With savings accounts and certificates of deposit continuing to pay next to nothing, you may fret that you'll throttle your nest egg if you follow the widespread advice to maintain a cash reserve of up to a year for expenses. No worries: A new study shows that your nest egg may actually last longer if you keep a one-year cache of cash.
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Researchers found that both taxable and tax-deferred accounts with cash reserves generally have better survival rates over a 30-year retirement than accounts without a cash allocation. Portfolios that include cash are better able to withstand the impact of taxes, transaction costs and volatility, the researchers found.
Many financial advisers have long recommended cash reserves as insurance against investors having to sell investments in down markets to cover expenses. Others, however, counter that large cash reserves earning close to 1% or less crimp a portfolio's performance. The latest study shows that when the costs of taxes and trading are taken into account, having a cash stockpile can more than offset the higher returns produced by investing the cash in other assets.
The researchers compared two $200,000 retirement nest eggs. One had an allocation of 60% stocks and 40% bonds. The other nest egg had two buckets. Four percent of the portfolio was allocated to cash, enough, at a rule-of-thumb inflation-adjusted 4% withdrawal rate, to pay for expenses for a year. (Presumably, the retiree had to supplement the $8,000 expenses reserve with Social Security, pension payouts, rental income or a part-time job.) The other bucket was allocated to stocks and bonds at slightly lower percentages than the first nest egg. In one scenario, the retirees' assets were in taxable accounts, while in another they were in tax-deferred accounts, such as an IRA or a 401(k).
Assuming an inflation-adjusted 4% withdrawal rate, the tax-deferred account without a cash reserve had a 55% chance of surviving 30 years, compared with 59.4% for the tax-deferred account with the cash reserve. The non-cash nest egg incurred a median $21,600 in transaction costs over 30 years, compared with a significantly smaller $2,520 for the nest egg with the cash reserve.
Cash was king as well when both nest eggs were in taxable brokerage accounts. The survival rate for the account with the cash reserve was 66%, compared with 60% for the account without the cash bucket. The transaction costs were similar to those in the tax-deferred accounts.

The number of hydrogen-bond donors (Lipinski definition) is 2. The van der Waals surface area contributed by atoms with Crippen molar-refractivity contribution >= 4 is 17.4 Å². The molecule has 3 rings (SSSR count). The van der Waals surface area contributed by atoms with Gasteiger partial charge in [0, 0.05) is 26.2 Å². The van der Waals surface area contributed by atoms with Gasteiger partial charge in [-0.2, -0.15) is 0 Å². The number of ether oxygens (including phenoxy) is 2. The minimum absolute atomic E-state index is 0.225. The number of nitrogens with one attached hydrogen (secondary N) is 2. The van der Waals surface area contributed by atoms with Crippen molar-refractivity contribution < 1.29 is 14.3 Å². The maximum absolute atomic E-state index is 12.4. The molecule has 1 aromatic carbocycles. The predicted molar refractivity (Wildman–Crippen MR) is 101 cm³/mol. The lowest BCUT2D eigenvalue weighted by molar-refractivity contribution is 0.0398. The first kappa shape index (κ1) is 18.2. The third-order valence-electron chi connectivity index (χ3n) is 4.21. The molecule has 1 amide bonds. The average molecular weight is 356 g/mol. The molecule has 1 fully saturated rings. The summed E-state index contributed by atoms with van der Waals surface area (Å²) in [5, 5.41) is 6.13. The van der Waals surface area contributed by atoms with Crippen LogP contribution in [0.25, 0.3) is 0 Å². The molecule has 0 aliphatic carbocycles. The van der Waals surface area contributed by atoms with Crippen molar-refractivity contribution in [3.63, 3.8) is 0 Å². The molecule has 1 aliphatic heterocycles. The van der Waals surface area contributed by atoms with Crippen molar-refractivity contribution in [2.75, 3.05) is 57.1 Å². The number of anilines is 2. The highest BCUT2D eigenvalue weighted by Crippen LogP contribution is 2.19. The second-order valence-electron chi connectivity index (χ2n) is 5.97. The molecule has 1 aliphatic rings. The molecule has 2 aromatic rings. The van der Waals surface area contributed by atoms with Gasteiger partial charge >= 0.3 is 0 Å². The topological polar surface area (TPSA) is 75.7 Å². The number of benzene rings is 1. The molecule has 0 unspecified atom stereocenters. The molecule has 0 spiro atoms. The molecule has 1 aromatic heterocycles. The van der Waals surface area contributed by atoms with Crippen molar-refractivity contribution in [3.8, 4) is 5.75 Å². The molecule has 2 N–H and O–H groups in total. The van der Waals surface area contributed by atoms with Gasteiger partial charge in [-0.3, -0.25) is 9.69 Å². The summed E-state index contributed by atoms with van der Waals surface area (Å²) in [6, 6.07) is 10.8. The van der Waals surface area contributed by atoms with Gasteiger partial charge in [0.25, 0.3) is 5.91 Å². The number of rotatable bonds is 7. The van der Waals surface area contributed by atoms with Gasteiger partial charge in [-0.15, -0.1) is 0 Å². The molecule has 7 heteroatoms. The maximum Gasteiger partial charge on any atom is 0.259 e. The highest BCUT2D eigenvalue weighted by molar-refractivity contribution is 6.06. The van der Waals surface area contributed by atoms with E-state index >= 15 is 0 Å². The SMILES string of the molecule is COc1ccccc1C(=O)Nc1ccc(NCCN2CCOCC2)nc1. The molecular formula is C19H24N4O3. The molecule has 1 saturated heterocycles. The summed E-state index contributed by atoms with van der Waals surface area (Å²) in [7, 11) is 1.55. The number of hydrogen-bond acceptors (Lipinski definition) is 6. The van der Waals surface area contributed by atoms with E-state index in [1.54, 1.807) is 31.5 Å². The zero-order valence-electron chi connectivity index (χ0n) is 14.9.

The accounts without the cash reserve had considerable trading costs because the investment portfolios needed to be tapped every month for expenses, says study co-author John Salter, associate professor of personal financial planning at Texas Tech University. Each trade was assumed to cost $30, far more than fees charged by discount brokers but less than typically charged by full-service brokers. The study assumed two trades each month.
Slashing Transaction Costs
Meanwhile, stocks and bonds in the accounts with the cash cache were tapped once a year when the reserve needed to be replenished. "Instead of transaction costs 12 times a year, we're incurring those costs only once," says Salter, who also is a certified financial planner at Evensky & Katz Wealth Management, in Lubbock, Tex. Co-authors were Harold Evensky, president of the firm, and Shaun Pfeiffer, associate professor of finance at Edinboro University, in Edinboro, Pa.
For the taxable accounts, the median tax bite over 30 years was slightly higher for the nest egg without the cash reserve—$73,993 compared with $71,886. All the trades were assumed to incur 15% long-term capital gains. One reason for the higher tax tab: More income comes from the stocks and bonds than from the cash. In an actual portfolio, accounts without the cash reserves would likely rack up more taxes because some of the monthly trades would throw off short-term capital gains, which are taxed at ordinary income tax rates of up to 43.4%, Salter says.
Salter says that for many years, his firm set up two-year cash reserves for clients. The more cash, the lower the transaction costs—but "there is also an opportunity cost of more cash not being invested," he says. In today's markets, he says, "one year ended up being the optimal solution to the tug of war."
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